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Review of 42nd Street at Sadler’s Wells

It’s tempting to think there’s a paper-thin storyline going on, but 42nd Street has something to say about the pursuit of ambitions and dreams – there must be people like Peggy Sawyer (Nicole-Lily Baisden) in practically every industry, keen and enthusiastic youngsters who want to impress. This drama about drama has more realism in it than all the song and dance routines, which provide more than an element of escapism, would suggest.

42ND STREET. Ruthie Henshall 'Dorothy Brock'. Photo Johan Persson.
42ND STREET. Ruthie Henshall ‘Dorothy Brock’. Photo Johan Persson.

Sawyer becomes the unlikely star of Pretty Lady, the Broadway show (whose theatre is on 42nd Street, y’see) being directed by Julian Marsh (Adam Garcia), but it’s not by way of being a demanding diva. How intriguing to find a narrative where cooperation and a willingness to listen are key to Sawyer’s success, rather than pushing back against the established order and trying to do everything her own way.

In its portrayal of Marsh as a hard taskmaster, demanding 8:00am starts from his cast and crew (of course, there are many other people in many other workplaces who start earlier than that) and pushing for perfection, the musical asserts that making it in the live entertainment industry is primarily achieved through sustained effort, and to some extent, personal sacrifice: there is no gain without pain. Marsh does not, however, burn the midnight oil every night – in an early scene the company is dismissed at a reasonable hour, and in the final moments of the show he expresses interest in joining an opening night afterparty, and congratulates people rather than giving them directorial notes.

The show is a throwback to a time when, for instance, encouragements to do better were just that – I can imagine someone like Marsh these days being subjected to accusations of bullying and harassment. That said, Garcia’s Marsh is somewhat subtler than the script suggests the character should be. At one point, Ruthie Henshall’s Dorothy Brock tells him there is no need to shout. Just as well he wasn’t shouting in the first place.

Bill Deamer’s choreography is a joy to witness, with the show rightly saving its best dancing for last, allowing the production to build to a rousing crescendo. ‘We’re In The Money’ in the first half might be a little jarring in constrained economic times at the time of writing, but context is important: the show is set in 1933 – that is, during the Great Depression. At some point in the second half, any semblance of a plot is suspended, with number after number of exquisite song and dance: it’s a long wait for anyone waiting for the narrative to resume.

Sam Lips as Billy Lawlor, the male lead in Pretty Lady, was in fine form both vocally and physically, making seemingly light work of the dance routines. The costumes (Robert Jones) were increasingly sparkly, and the lighting (Ben Cracknell) increasingly dazzling as the evening went on. Jennifer Whyte ably conducts an orchestra completely devoid of string instruments – some of the musical numbers sound less lush than they could have as a result. Perfection comes in the form of Ian Dickinson and Gareth Tucker’s sound design – every lyric and line of spoken dialogue could be distinctly heard.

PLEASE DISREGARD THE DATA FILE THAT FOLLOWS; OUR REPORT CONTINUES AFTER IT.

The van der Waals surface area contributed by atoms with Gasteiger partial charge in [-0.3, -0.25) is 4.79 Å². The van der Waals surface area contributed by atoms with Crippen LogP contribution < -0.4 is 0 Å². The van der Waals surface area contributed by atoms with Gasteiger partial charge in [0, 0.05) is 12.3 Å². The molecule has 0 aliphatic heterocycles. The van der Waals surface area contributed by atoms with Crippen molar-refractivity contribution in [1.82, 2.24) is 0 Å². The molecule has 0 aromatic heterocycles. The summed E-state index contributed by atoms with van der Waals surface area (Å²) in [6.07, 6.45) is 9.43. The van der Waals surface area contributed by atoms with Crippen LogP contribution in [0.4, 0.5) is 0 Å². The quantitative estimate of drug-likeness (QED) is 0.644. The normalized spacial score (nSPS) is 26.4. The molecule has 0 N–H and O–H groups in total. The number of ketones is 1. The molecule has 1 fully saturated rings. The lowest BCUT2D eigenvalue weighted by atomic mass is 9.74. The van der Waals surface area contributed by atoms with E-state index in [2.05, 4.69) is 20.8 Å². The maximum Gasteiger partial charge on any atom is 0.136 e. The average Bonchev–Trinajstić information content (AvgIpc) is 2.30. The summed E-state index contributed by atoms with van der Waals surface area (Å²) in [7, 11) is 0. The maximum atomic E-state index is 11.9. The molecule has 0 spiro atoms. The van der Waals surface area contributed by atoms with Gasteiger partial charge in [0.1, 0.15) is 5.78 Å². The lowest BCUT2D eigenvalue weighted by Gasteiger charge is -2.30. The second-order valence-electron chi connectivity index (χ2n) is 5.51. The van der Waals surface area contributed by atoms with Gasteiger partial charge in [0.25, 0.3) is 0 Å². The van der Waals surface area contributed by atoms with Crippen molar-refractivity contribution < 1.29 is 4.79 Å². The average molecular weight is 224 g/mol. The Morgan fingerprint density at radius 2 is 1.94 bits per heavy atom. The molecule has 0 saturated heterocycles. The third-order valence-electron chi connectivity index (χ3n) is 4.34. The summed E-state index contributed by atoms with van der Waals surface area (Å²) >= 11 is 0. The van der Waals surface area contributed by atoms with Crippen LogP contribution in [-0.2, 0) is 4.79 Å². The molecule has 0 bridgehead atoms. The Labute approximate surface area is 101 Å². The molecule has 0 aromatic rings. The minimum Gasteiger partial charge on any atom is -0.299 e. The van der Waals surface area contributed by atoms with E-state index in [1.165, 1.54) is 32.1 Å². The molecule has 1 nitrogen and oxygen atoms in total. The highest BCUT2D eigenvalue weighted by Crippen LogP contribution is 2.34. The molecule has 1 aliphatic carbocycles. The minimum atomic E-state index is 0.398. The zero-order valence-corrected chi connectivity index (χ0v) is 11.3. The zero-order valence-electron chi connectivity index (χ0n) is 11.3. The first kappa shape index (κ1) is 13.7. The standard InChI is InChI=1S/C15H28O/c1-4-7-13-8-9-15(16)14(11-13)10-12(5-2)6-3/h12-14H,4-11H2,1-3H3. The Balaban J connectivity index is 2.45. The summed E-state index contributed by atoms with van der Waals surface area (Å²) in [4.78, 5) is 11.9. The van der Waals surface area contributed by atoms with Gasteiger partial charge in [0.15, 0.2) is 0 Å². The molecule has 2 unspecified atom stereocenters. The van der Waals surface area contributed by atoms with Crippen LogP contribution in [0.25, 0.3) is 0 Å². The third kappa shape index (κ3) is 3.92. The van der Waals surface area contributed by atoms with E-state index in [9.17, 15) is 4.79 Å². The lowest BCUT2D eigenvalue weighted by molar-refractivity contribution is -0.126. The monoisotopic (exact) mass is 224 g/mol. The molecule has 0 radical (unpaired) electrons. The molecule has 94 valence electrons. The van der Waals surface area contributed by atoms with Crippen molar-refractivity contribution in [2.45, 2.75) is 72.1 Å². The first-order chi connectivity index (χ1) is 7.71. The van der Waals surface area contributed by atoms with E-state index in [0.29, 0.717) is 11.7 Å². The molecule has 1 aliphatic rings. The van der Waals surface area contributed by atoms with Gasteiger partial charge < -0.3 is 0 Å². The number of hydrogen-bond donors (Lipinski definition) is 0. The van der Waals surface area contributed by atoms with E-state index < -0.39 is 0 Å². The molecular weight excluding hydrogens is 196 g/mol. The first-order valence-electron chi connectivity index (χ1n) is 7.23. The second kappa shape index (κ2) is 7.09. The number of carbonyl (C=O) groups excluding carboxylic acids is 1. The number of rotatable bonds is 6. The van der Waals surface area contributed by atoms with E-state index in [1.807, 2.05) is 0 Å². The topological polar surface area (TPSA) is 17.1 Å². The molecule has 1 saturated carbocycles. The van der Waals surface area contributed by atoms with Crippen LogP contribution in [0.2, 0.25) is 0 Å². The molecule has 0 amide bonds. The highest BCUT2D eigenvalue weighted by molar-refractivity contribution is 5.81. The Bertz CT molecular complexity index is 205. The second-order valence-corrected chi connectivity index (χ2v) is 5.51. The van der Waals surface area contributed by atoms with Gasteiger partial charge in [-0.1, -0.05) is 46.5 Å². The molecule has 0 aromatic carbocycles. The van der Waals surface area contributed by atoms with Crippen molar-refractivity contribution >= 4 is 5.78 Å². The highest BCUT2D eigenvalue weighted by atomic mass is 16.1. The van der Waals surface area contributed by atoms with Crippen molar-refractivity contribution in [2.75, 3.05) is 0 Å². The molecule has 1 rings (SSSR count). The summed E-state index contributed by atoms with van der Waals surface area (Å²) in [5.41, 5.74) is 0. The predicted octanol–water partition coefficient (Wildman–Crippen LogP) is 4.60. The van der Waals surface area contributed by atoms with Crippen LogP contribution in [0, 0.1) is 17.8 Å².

This is not a radical reinterpretation or reimagining of a show that premiered a generation ago and is set in a generation before that. The temptation is to make comparisons to the 2017 revival at Theatre Royal Drury Lane (that is, well within living memory), though it’s worth bearing in mind this is essentially the London leg of a UK tour as opposed to an open-ended West End residency. It remains a spectacle, executed to a very high standard, and in the end, is entertaining with a capital E.

4 stars

Review by Chris Omaweng

This iconic song-and-dance spectacular features a hit parade of toe-tapping songs, including the title number, “We’re In The Money”, “Lullaby of Broadway”, “Shuffle Off To Buffalo” and “I Only Have Eyes For You”. 42nd STREET is a timeless and inspiring showbiz fairy tale that combines breath-taking tap dance routines, backstage intrigue, classic romance and delightful comedy to dazzling effect.

Fresh off the bus from small-town America, young and beautiful Peggy Sawyer arrives in New York City dreaming of her name in lights. She quickly catches the eye of a big-time director and lands a spot in the chorus line of Broadway’s newest show…and when the leading lady gets injured, Peggy gets her shot at stardom.

42nd STREET has music by Harry Warren, lyrics by Al Dubin, and book by Michael Stewart and Mark Bramble, based on the novel by Bradford Ropes. Original direction and dances were by Gower Champion. The show was originally produced on Broadway by David Merrick.

The cast includes Ruthie Henshall as Dorothy Brock, Adam Garcia as Julian Marsh, Les Dennis as Bert Barry Nicole Lily Baisden as Peggy Sawyer, Michael Praed as Pat Denning, Josefina Gabrielle as Maggie Jones, Sam Lips as Billy Lawlor, with Erica-Jayne Alden, George Beet, Charlie Bishop, Briana Craig, Ashleigh Graham, Alyn Hawke, Aimee Hodnett, Connor Hughes, Sarah-Marie Maxwell, Ben Middleton, Benjamin Mundy, Anthony Ofoegbu and Jessica Wright.

This new production is directed by Jonathan Church (Singin’ in the Rain, The Drifters Girl) with choreography and design by Olivier Award winners Bill Deamer and Rob Jones, lighting design by Ben Cracknell, sound design by Ian Dickinson and Gareth Tucker, video design by Jon Driscoll, musical supervision by Jennifer Whyte and orchestrations by Larry Blank.

42nd Street
Sadler’s Wells, London
7 Jun 2023 – 2 Jul 2023

Mon 16 Oct – Sat 21 Oct 2023
42nd Street at Opera House Manchester

Mon 18 Sep – Sat 23 Sep 2023
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